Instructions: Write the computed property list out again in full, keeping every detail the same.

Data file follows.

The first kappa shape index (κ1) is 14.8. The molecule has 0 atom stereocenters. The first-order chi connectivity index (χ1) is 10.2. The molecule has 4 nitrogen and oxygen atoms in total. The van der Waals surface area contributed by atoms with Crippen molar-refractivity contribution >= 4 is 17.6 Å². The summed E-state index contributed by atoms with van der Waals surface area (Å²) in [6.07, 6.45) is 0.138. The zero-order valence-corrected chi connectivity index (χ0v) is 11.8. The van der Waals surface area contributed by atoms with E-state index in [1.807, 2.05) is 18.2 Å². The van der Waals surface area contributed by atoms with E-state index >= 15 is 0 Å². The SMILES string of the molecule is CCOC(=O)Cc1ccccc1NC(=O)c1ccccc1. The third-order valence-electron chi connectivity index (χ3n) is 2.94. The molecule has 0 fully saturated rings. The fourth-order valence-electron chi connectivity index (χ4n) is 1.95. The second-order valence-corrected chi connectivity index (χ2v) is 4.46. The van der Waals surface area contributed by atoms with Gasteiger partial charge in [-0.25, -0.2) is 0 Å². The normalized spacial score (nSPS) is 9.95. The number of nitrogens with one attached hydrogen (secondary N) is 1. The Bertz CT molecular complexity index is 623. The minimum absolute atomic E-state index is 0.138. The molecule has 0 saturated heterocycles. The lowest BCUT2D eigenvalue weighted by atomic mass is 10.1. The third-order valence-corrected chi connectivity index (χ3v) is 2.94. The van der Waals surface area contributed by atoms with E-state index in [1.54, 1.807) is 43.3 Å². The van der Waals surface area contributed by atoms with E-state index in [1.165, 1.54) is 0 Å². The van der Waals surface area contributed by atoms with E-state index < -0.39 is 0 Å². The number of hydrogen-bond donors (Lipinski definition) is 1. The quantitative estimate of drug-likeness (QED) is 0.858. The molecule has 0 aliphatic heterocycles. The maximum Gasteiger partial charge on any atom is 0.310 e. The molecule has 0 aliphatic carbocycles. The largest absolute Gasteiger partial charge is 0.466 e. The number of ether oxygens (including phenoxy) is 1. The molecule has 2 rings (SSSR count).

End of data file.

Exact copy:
The first kappa shape index (κ1) is 14.8. The molecule has 0 atom stereocenters. The first-order chi connectivity index (χ1) is 10.2. The molecule has 4 nitrogen and oxygen atoms in total. The van der Waals surface area contributed by atoms with Crippen molar-refractivity contribution >= 4 is 17.6 Å². The summed E-state index contributed by atoms with van der Waals surface area (Å²) in [6.07, 6.45) is 0.138. The zero-order valence-corrected chi connectivity index (χ0v) is 11.8. The van der Waals surface area contributed by atoms with E-state index in [1.807, 2.05) is 18.2 Å². The van der Waals surface area contributed by atoms with E-state index >= 15 is 0 Å². The SMILES string of the molecule is CCOC(=O)Cc1ccccc1NC(=O)c1ccccc1. The third-order valence-electron chi connectivity index (χ3n) is 2.94. The molecule has 0 fully saturated rings. The fourth-order valence-electron chi connectivity index (χ4n) is 1.95. The second-order valence-corrected chi connectivity index (χ2v) is 4.46. The van der Waals surface area contributed by atoms with Gasteiger partial charge in [-0.25, -0.2) is 0 Å². The normalized spacial score (nSPS) is 9.95. The number of nitrogens with one attached hydrogen (secondary N) is 1. The Bertz CT molecular complexity index is 623. The minimum absolute atomic E-state index is 0.138. The molecule has 0 saturated heterocycles. The lowest BCUT2D eigenvalue weighted by atomic mass is 10.1. The third-order valence-corrected chi connectivity index (χ3v) is 2.94. The van der Waals surface area contributed by atoms with E-state index in [1.54, 1.807) is 43.3 Å². The van der Waals surface area contributed by atoms with E-state index in [1.165, 1.54) is 0 Å². The van der Waals surface area contributed by atoms with E-state index < -0.39 is 0 Å². The number of hydrogen-bond donors (Lipinski definition) is 1. The quantitative estimate of drug-likeness (QED) is 0.858. The molecule has 0 aliphatic heterocycles. The maximum Gasteiger partial charge on any atom is 0.310 e. The molecule has 0 aliphatic carbocycles. The largest absolute Gasteiger partial charge is 0.466 e. The number of ether oxygens (including phenoxy) is 1. The molecule has 2 rings (SSSR count).